If the SBC and its leaders really believe what they preach about racial reconciliation, and breaking down barriers between races, and demonstrating to the world the unity of all believers in Christ, they need to start putting their money where their mouth is. A few token preachers at the TGC convention and a joint service with a black church once a year aren’t going to cut it.
No, it’s time for the SBC to bring forth fruits meet for repentance. How? Well, the SBC is the largest Baptist denomination in America. But there’s another very large Baptist denomination, the National Baptist Convention, which has 31,000 churches and 7.5 million members. It’s the “black Baptist” denomination. It’s an evangelical denomination – compare their What We Believe page to the SBC’s Basic Beliefs page to see just how similar these two Baptist denominations are. And they’re strong on social issues, too. National Baptist military chaplains are prohibited from performing same-sex marriages by the denomination.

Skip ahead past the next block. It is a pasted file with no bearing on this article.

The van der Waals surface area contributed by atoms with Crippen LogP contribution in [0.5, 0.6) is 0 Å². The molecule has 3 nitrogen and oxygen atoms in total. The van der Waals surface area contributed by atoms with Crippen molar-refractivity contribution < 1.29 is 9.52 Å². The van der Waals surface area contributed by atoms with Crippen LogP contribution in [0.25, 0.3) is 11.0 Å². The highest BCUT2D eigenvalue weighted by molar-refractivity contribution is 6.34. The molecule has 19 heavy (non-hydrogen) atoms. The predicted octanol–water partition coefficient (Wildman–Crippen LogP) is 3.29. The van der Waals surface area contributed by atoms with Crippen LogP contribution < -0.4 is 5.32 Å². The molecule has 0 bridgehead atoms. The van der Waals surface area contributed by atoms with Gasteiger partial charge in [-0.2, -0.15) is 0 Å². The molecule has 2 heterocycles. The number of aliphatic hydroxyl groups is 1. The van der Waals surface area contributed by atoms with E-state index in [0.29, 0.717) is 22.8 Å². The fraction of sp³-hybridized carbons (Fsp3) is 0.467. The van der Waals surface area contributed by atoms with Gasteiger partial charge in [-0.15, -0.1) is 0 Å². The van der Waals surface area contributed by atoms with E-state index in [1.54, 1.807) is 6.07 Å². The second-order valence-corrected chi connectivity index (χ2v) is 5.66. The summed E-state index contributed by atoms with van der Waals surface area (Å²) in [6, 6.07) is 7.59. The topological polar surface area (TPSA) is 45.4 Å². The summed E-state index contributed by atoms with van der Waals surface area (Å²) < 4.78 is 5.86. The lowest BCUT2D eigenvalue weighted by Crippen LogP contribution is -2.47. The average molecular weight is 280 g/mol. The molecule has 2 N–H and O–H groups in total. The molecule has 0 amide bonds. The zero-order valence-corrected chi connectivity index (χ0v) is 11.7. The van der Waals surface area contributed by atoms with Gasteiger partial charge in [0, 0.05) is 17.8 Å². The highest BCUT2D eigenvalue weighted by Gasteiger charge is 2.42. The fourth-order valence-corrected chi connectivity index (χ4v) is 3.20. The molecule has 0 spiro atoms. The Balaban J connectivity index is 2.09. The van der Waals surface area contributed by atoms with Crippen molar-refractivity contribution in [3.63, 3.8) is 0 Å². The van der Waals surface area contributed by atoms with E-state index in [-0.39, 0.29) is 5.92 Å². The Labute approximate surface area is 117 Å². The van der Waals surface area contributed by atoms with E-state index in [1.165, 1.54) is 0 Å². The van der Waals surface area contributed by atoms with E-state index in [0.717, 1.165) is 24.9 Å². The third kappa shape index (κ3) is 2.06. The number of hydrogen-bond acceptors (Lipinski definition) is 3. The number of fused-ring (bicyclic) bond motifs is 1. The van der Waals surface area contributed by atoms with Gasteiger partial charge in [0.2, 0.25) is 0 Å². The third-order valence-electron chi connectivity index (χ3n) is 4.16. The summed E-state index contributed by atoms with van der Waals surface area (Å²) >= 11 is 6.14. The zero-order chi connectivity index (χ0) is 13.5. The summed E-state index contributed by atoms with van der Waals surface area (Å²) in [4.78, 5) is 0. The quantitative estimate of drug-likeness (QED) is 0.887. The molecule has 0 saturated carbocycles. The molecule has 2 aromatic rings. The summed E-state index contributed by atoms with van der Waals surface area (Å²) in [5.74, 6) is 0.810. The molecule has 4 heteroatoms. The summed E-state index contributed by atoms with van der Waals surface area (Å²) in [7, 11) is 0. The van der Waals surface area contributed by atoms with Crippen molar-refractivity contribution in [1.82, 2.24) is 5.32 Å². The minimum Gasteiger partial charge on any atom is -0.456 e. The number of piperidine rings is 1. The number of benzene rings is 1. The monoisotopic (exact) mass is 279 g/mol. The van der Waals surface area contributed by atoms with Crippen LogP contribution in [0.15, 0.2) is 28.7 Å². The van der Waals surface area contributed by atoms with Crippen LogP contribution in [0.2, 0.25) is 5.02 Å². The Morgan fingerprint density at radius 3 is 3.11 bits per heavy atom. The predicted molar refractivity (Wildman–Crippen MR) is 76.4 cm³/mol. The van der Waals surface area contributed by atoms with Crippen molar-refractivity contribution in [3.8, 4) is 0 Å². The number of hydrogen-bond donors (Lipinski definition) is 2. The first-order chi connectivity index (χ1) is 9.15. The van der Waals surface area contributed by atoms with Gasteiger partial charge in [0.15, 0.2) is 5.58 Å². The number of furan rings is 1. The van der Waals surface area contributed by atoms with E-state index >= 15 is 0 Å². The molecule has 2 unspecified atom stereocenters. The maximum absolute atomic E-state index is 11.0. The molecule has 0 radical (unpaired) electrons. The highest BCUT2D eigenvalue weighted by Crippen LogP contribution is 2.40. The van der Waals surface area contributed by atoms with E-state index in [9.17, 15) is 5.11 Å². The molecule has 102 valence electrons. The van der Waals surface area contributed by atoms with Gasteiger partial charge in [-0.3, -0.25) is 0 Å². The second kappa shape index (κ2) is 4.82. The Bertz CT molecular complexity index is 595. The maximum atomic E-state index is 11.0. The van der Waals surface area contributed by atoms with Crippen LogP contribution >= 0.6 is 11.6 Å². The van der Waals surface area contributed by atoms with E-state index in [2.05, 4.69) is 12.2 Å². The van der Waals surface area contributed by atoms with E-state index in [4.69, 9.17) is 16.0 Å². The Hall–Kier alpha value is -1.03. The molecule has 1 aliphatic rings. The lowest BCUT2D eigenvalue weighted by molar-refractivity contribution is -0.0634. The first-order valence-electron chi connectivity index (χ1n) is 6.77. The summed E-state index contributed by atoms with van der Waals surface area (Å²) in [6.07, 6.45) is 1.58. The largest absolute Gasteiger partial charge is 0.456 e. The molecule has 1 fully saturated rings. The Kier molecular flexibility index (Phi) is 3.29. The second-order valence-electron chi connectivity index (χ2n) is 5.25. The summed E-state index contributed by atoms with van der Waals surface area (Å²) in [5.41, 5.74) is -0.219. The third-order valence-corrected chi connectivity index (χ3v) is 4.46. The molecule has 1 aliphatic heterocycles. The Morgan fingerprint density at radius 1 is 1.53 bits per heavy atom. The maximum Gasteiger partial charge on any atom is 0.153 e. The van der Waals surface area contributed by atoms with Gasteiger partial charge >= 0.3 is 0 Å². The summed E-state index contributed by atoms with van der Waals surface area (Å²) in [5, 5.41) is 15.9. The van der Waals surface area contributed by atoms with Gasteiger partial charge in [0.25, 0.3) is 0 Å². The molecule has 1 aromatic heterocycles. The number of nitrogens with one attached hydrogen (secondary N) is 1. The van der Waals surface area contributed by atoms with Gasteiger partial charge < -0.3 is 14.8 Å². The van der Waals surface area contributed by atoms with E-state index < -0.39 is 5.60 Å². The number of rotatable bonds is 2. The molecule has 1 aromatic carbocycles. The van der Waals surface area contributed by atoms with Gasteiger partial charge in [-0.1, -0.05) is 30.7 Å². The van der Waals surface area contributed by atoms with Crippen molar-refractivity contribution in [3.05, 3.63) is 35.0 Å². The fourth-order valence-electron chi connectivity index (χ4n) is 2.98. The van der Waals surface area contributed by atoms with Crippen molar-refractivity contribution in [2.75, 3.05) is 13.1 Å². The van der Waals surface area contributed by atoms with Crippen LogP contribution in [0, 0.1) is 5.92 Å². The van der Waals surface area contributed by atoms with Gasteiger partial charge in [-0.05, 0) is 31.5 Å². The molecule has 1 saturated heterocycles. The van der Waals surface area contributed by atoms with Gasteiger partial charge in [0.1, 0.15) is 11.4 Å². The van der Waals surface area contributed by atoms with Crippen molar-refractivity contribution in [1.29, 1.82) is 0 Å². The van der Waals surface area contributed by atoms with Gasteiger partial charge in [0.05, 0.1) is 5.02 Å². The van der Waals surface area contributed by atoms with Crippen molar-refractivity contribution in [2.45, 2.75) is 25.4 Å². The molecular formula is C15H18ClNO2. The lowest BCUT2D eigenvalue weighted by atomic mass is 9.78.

So why are there two separate but equal evangelical Baptist denominations in America? There are no major doctrinal differences between the SBC and the NBC. It’s true that some NBC churches have female pastors, but that’s not a problem, because, while the SBC did pass some official “resolutions” stating that only men should be ordained, according to the official SBC website, these resolutions “are not binding upon local churches. Each church is responsible to prayerfully search the Scriptures and establish its own policy.”
Furthermore, the very reason a “black Baptist” denomination exists in the first place is because of the history of racism and segregation in the Southern Baptist Church. The NBC was founded in 1880, led by freed slaves who were tired of being treated as second-class Christians by the racist Southern Baptist churches.